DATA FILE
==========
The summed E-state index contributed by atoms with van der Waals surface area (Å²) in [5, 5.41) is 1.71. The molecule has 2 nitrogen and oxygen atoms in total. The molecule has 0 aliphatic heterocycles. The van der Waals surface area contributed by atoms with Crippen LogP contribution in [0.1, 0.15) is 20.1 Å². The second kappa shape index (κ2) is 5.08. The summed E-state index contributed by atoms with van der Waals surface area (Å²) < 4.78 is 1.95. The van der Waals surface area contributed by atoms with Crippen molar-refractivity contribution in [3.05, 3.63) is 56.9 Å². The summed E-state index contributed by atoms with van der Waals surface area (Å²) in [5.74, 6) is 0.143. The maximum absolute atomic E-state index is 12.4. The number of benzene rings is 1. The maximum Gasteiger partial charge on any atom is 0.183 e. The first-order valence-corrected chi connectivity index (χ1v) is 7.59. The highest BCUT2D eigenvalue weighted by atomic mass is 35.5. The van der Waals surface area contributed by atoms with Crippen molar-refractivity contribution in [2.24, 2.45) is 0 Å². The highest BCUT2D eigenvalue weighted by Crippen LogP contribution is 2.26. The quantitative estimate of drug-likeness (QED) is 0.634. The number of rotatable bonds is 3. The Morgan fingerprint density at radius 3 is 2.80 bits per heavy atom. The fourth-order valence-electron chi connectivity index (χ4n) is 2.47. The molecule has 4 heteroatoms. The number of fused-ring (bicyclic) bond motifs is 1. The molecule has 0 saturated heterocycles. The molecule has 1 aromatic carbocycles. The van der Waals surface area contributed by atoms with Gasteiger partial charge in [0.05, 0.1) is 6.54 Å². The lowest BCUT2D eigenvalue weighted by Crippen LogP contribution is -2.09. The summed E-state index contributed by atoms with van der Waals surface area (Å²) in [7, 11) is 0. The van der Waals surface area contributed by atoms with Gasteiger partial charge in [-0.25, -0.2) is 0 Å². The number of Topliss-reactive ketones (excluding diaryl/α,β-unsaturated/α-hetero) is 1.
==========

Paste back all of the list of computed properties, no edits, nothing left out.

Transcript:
The summed E-state index contributed by atoms with van der Waals surface area (Å²) in [5, 5.41) is 1.71. The molecule has 2 nitrogen and oxygen atoms in total. The molecule has 0 aliphatic heterocycles. The van der Waals surface area contributed by atoms with Crippen LogP contribution in [0.1, 0.15) is 20.1 Å². The second kappa shape index (κ2) is 5.08. The summed E-state index contributed by atoms with van der Waals surface area (Å²) < 4.78 is 1.95. The van der Waals surface area contributed by atoms with Crippen molar-refractivity contribution in [3.05, 3.63) is 56.9 Å². The summed E-state index contributed by atoms with van der Waals surface area (Å²) in [5.74, 6) is 0.143. The maximum absolute atomic E-state index is 12.4. The number of benzene rings is 1. The maximum Gasteiger partial charge on any atom is 0.183 e. The first-order valence-corrected chi connectivity index (χ1v) is 7.59. The highest BCUT2D eigenvalue weighted by atomic mass is 35.5. The van der Waals surface area contributed by atoms with Crippen molar-refractivity contribution in [2.24, 2.45) is 0 Å². The highest BCUT2D eigenvalue weighted by Crippen LogP contribution is 2.26. The quantitative estimate of drug-likeness (QED) is 0.634. The number of rotatable bonds is 3. The Morgan fingerprint density at radius 3 is 2.80 bits per heavy atom. The fourth-order valence-electron chi connectivity index (χ4n) is 2.47. The molecule has 4 heteroatoms. The number of fused-ring (bicyclic) bond motifs is 1. The molecule has 0 saturated heterocycles. The molecule has 1 aromatic carbocycles. The van der Waals surface area contributed by atoms with Gasteiger partial charge in [0.05, 0.1) is 6.54 Å². The lowest BCUT2D eigenvalue weighted by Crippen LogP contribution is -2.09. The summed E-state index contributed by atoms with van der Waals surface area (Å²) in [7, 11) is 0. The van der Waals surface area contributed by atoms with Gasteiger partial charge in [-0.25, -0.2) is 0 Å². The number of Topliss-reactive ketones (excluding diaryl/α,β-unsaturated/α-hetero) is 1.